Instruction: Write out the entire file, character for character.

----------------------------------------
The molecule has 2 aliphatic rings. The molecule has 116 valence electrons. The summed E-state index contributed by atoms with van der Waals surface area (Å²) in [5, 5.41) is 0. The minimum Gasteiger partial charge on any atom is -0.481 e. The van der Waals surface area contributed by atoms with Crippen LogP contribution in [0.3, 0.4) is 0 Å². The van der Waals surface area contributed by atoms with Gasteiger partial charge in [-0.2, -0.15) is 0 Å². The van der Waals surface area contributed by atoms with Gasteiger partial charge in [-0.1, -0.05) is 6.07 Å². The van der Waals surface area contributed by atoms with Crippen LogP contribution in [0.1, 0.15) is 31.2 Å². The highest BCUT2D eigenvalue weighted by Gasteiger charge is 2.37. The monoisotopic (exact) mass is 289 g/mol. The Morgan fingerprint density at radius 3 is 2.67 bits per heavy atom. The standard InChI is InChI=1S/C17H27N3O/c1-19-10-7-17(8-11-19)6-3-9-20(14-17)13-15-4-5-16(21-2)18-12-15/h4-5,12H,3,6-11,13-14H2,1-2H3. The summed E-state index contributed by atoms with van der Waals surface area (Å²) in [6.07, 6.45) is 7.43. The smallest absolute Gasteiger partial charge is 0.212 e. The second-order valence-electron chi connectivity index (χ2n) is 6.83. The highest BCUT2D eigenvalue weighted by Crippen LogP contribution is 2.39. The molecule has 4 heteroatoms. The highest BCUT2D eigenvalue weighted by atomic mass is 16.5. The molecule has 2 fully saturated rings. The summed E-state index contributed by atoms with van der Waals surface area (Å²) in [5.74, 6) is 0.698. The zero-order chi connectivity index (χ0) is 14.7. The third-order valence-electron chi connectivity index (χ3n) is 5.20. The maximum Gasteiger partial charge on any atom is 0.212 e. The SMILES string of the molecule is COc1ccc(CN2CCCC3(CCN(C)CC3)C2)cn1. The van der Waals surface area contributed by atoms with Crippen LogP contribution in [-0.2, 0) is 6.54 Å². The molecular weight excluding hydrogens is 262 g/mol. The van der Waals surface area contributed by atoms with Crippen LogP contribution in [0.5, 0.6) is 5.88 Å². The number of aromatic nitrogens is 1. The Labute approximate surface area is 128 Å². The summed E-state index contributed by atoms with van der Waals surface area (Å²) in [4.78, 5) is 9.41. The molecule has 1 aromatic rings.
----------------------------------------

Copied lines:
The molecule has 2 aliphatic rings. The molecule has 116 valence electrons. The summed E-state index contributed by atoms with van der Waals surface area (Å²) in [5, 5.41) is 0. The minimum Gasteiger partial charge on any atom is -0.481 e. The van der Waals surface area contributed by atoms with Crippen LogP contribution in [0.3, 0.4) is 0 Å². The van der Waals surface area contributed by atoms with Gasteiger partial charge in [-0.2, -0.15) is 0 Å². The van der Waals surface area contributed by atoms with Gasteiger partial charge in [-0.1, -0.05) is 6.07 Å². The van der Waals surface area contributed by atoms with Crippen LogP contribution in [0.1, 0.15) is 31.2 Å². The highest BCUT2D eigenvalue weighted by Gasteiger charge is 2.37. The monoisotopic (exact) mass is 289 g/mol. The Morgan fingerprint density at radius 3 is 2.67 bits per heavy atom. The standard InChI is InChI=1S/C17H27N3O/c1-19-10-7-17(8-11-19)6-3-9-20(14-17)13-15-4-5-16(21-2)18-12-15/h4-5,12H,3,6-11,13-14H2,1-2H3. The summed E-state index contributed by atoms with van der Waals surface area (Å²) in [6.07, 6.45) is 7.43. The smallest absolute Gasteiger partial charge is 0.212 e. The second-order valence-electron chi connectivity index (χ2n) is 6.83. The highest BCUT2D eigenvalue weighted by Crippen LogP contribution is 2.39. The molecule has 4 heteroatoms. The highest BCUT2D eigenvalue weighted by atomic mass is 16.5. The molecule has 2 fully saturated rings. The summed E-state index contributed by atoms with van der Waals surface area (Å²) in [5.74, 6) is 0.698. The zero-order chi connectivity index (χ0) is 14.7. The third-order valence-electron chi connectivity index (χ3n) is 5.20. The maximum Gasteiger partial charge on any atom is 0.212 e. The SMILES string of the molecule is COc1ccc(CN2CCCC3(CCN(C)CC3)C2)cn1. The van der Waals surface area contributed by atoms with Crippen LogP contribution in [-0.2, 0) is 6.54 Å². The molecular weight excluding hydrogens is 262 g/mol. The van der Waals surface area contributed by atoms with Crippen LogP contribution in [0.5, 0.6) is 5.88 Å². The number of aromatic nitrogens is 1. The Labute approximate surface area is 128 Å². The summed E-state index contributed by atoms with van der Waals surface area (Å²) in [4.78, 5) is 9.41. The molecule has 1 aromatic rings.